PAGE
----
# [0, 1, 0, 1, 1, 1, 1, 1, 1, 1, 1, 1, 1, 1, 0],
# [0, 0, 0, 1, 1, 1, 1, 1, 1, 1, 1, 1, 1, 1, 0],
# [1, 1, 1, 1, 1, 1, 1, 1, 1, 1, 1, 1, 1, 1, 0],
# [0, 0, 0, 0, 0, 0, 0, 0, 0, 0, 0, 0, 0, 0, 0],
# [0, 1, 1, 1, 1, 1, 1, 1, 1, 1, 1, 1, 1, 1, 1],
# [0, 0, 0, 0, 0, 0, 0, 0, 0, 0, 0, 0, 0, 0, 0],
# [0, 0, 0, 0, 0, 0, 0, 0, 0, 0, 0, 0, 0, 0, 0],
# [0, 0, 0, 0, 0, 0, 0, 0, 0, 0, 0, 0, 0, 0, 0],
# [0, 0, 0, 0, 0, 0, 0, 0, 0, 0, 0, 0, 0, 0, 0],
# [0, 0, 0, 0, 0, 0, 0, 0, 0, 0, 0, 0, 0, 0, 0],
# [0, 0, 0, 0, 0, 0, 0, 0, 0, 0, 0, 0, 0, 0, 0]
# ]
print answer(maze)

• @gareth-rees, thank you for your edits. However, I intentionally left out its connection to Google Foobar problem and I believe it should be kept that way. I didn't want to post the direct solution for a problem that's supposed to be solved individually. I posted this after I had already posted my solution to foobar and simply was looking for ways to improve it as a general problem. So in my opinion, it would make sense to keep it a none Google-specific one, so searching problem name wouldn't return this. However, I would like to hear your argument before reverting it to its previous form. Commented Jan 9, 2017 at 22:46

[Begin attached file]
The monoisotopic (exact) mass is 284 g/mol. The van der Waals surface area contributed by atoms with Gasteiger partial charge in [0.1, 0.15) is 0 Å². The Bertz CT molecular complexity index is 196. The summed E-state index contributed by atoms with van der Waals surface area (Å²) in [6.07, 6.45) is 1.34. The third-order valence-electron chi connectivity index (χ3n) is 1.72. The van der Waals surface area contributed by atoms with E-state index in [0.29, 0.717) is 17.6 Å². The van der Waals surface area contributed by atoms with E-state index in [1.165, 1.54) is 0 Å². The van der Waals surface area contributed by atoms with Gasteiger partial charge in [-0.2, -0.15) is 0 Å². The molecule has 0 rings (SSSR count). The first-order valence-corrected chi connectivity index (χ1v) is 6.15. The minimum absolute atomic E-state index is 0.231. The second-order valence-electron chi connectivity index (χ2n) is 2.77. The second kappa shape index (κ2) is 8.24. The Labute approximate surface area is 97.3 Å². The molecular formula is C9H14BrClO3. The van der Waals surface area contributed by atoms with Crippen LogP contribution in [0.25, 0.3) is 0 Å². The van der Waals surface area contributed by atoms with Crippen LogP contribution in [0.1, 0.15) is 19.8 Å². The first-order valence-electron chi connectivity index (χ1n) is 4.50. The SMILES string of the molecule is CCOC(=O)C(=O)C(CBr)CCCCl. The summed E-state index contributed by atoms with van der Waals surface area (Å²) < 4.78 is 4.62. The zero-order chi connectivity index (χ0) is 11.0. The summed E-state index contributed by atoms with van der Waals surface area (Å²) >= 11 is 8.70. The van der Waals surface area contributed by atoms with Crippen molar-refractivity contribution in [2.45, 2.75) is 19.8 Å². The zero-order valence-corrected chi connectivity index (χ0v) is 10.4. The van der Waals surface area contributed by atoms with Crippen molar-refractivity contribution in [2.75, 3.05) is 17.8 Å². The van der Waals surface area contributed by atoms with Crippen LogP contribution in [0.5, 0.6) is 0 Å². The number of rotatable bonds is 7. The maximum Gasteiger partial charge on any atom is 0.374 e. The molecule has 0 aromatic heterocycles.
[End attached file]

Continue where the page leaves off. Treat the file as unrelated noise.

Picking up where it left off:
• It's general practice here at Code Review to quote relevant parts of the text of programming challenges (see this answer on meta). There are several reasons: (i) it's helpful, when writing answers, to be able to consult the exact text of the programming challenge, not just the asker's summary; (ii) programming challenge websites often disappear (or in the case of the Google Foobar challenges, are not visible to the general public); (iii) credit where it's due. Commented Jan 9, 2017 at 22:50